A comparison of primer-level pupils' competence in phonetic decoding when automated instruction: is substituted for teacher presentation in a diagnostic phonetically oriented basal reading program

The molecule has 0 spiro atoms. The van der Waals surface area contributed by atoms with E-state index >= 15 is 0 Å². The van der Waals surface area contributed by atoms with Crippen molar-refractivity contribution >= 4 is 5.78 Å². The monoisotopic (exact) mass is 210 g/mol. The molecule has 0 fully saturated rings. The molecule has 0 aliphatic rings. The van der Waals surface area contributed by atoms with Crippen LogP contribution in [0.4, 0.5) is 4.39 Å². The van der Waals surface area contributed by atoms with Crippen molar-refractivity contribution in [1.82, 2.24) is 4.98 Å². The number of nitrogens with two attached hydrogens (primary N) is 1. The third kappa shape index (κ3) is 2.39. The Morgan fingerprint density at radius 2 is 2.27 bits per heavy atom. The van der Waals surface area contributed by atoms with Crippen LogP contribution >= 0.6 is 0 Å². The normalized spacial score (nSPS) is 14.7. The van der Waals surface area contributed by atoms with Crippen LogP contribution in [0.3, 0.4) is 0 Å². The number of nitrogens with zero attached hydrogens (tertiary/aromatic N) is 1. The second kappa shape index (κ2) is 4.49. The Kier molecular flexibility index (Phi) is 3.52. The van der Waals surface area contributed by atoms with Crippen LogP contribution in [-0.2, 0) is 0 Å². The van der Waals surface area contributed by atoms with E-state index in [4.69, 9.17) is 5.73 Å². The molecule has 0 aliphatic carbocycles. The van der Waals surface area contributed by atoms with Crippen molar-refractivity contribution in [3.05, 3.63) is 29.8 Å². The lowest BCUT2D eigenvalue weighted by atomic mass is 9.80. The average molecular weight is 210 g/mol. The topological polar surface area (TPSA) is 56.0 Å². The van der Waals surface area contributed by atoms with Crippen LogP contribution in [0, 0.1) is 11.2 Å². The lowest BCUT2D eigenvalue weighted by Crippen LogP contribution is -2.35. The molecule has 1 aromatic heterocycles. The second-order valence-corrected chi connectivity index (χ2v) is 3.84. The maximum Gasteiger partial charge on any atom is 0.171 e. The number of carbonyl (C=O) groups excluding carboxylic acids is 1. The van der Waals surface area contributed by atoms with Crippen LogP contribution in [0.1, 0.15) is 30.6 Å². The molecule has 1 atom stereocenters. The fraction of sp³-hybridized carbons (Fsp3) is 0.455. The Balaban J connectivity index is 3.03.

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The purpose of the study was to compare the effectiveness of automated instruction with teacher instruction in increasing first-grade pupils1 skill in phonetic decoding. Both approaches used the phonetic decoding materials in the primer-level text Green Feet, published by the Economy Company. The sample consisted of eighty-one pupils from the three highest of five ability groupings in the Marlin Elementary School in Marlin, Texas. Each group was divided into control and experimental subjects based on race, sex, and the letter rating of the Metropolitan Readiness Tests. The experimental program consisted of 35mm slides and audio cassette tape presentations of the phonetic decoding skills in the thirty-three plans of Green Feet. A Singer Caramate was used to present the synchronized slide-tape presentations to the experimental group. The control group was taught by the teacher. The experiment lasted seven weeks. The Metropolitan Achievement Tests, Primary I, Forms F and G, and the Competency Skills Test for Green Feet were the measurement instruments used in the study. Based on the findings of the study the following hypotheses were not rejected: (1) there would be no significant differences between the mean gain of the phonetic decoding skill attained by primer-level teacher-instructed pupils and that of primer-level pupils instructed by an automated instructional program; (2) there would be no significant differences in achievement between the control and experimental groups for each of the ability groupings represented in the instructional organization; and (3) there would be no significant differences in the competency levels between the control and experimental groups as measured by four subtests on the diagnostic test accompanying the basal reading program. The two remaining hypotheses — (1) there would be no significant differences in achievement gains within the control and experimental groups related to ability grouping in the instructional organization, and (2) there would be significant relationships for the control and experimental groups between the measures of achievement and the Metropolitan Readiness Tests letter ratings and the selected demographic variables: ability grouping, free lunch, kindergarten, race, and sex — were not decisively rejected. Based on the study's findings the following conclusions were made: 1. Primer-level pupils can learn phonetic decoding skills through automated instruction as well as pupils who receive teacher instruction when each approach follows the same sequence and utilizes the same instructional aids. 2. The effectiveness of automated instruction as compared to teacher instruction of phonetic decoding skills is not affected by ability grouping at the first-grade primer reading level. 3. Achievement gains may be attributed to innate pupil ability rather than the result of either automated instruction or teacher instruction. 4. The phonetic decoding skill competency levels of pupils tend to be similar whether automated instruction or teacher instruction is used to present the skills. 5. Potential biases such as race and socioeconomic status tend to be reduced by the use of automated instruction. The following recommendations were based on the findings of this study: 1. This study needs to be expanded on a longitudinal basis, beginning with the primer-level reader and continuing through the second grade, to determine the long range effects of automated instruction on pupils mastery of the phonetic decoding skills. 2. A study should be conducted using various sized groups in both homogeneous and heterogeneous settings to determine the most advantageous grouping arrangement for automated instruction. 3. This study should be replicated using different populations. 4. Studies concerning the impact that variables such as race and socioeconomic status have on pupil performance under automated instruction and teacher instruction need to be conducted.